> From: Mark Bartel [mailto:mbartel@thistle.ca]
> Sent: Tuesday, March 28, 2000 7:11 PM
> To: 'Petteri Stenius '; ''John Boyer' '
> Cc: '''IETF/W3C XML-DSig WG (E-mail) ' ' '
> Subject: RE: Enveloped signatures and XPath
>
>
> I worry that it might be confusing to have a new transform
> with XPath in the
> name.  I have no problem with the spec saying "this Transform
> is equivalent
> to an XPath Transform with the expression '...'".
>
> How about (as a discussion point):
>
> 6.6.5 Element Exclusion
>
> Identifier:
>     http://www.w3.org/2000/02/xmldsig#exclude-element
>
> This Transform contains a single parameter child element
> called Id.  The
> content of the Id element is the id of the element to be
> excluded.  This
> transform is equivalent to the following XPath Transform:
>
>   [some XPath transform]
>
> -Mark Bartel
> JetForm
>
> -----Original Message-----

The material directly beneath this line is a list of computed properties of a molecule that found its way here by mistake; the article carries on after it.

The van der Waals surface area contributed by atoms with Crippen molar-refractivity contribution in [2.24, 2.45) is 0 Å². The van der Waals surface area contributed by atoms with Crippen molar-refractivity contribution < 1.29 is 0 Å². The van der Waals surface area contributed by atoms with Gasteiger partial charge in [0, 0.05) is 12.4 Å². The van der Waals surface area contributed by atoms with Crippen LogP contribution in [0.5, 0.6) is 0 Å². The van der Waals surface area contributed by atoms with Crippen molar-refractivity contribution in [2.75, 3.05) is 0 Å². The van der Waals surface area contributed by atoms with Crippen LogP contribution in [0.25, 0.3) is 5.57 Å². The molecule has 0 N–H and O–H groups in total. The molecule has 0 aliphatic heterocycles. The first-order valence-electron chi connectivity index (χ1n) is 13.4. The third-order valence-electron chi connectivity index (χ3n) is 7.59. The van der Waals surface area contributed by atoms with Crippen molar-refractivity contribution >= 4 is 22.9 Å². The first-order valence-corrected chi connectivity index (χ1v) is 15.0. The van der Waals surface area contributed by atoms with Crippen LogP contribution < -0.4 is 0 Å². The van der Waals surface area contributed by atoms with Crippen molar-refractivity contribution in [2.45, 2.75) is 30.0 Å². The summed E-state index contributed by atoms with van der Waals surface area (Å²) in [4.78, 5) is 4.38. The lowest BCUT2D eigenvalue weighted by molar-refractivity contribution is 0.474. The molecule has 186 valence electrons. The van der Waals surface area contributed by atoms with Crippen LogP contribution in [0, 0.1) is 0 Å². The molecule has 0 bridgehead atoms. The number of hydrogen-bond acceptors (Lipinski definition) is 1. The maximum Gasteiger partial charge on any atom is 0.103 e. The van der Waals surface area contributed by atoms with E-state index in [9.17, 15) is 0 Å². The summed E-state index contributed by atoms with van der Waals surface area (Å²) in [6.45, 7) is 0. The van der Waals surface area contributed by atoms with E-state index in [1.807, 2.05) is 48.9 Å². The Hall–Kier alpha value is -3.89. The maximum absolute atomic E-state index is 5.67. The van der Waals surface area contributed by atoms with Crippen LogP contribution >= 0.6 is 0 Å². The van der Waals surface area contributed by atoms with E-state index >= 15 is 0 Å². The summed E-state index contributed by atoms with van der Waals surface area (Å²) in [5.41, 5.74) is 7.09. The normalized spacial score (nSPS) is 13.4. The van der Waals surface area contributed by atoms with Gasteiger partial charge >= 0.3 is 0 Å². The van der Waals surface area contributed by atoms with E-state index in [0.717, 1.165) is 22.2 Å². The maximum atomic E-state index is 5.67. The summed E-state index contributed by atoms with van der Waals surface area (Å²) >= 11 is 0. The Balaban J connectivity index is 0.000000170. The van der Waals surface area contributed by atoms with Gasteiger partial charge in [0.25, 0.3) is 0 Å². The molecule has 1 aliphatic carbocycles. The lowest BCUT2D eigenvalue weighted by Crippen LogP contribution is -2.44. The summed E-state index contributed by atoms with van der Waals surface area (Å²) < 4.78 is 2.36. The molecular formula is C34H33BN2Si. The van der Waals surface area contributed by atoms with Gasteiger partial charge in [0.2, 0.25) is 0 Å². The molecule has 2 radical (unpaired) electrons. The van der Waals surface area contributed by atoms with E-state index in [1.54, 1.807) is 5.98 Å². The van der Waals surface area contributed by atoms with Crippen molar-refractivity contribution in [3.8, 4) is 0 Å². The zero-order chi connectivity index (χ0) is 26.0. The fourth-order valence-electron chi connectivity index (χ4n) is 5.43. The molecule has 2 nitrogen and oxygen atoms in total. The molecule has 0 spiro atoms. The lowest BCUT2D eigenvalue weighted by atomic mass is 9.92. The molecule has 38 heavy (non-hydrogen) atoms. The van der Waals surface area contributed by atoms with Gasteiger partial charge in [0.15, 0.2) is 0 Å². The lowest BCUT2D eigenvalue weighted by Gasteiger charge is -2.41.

> From: Petteri Stenius
> To: 'John Boyer'; Mark Bartel
> Cc: ''IETF/W3C XML-DSig WG (E-mail) ' '
> Sent: 3/27/2000 4:56 PM
> Subject: RE: Enveloped signatures and XPath
>
>
> John,
>
> I agree with you that it is possible to make more specific
> inclusion (or
> exclusion) transforms with XPath.
>
> But what you are also saying is that it's possible to compose not so
> specific transforms with XPath. How does the verifying
> application know
> that
> a given XPath expression is good enough to trust? Should the verifier
> simply
> trust the signer? This requirement for trust is what I guess Mark is
> also
> trying to point out.
>
> Exclusion by id only solves the most simple case with enveloped
> signatures,
> and as such is rather restricted.
>
> Mark suggests that we should define a new transform, and I agree with
> that.
>
> I'd take this a little bit further by defining the new transform using
> the
> existing algorithms (XPath or XSLT) and by identifying the transform
> with a
> URI reference. For example
>
> <Reference URI="">
> 	<Transforms>
> 		<Transform
> Algorithm="&dsig;xpath:exclude-the-signaturevalue-element"/>
> 	</Transforms>
> </Reference>
>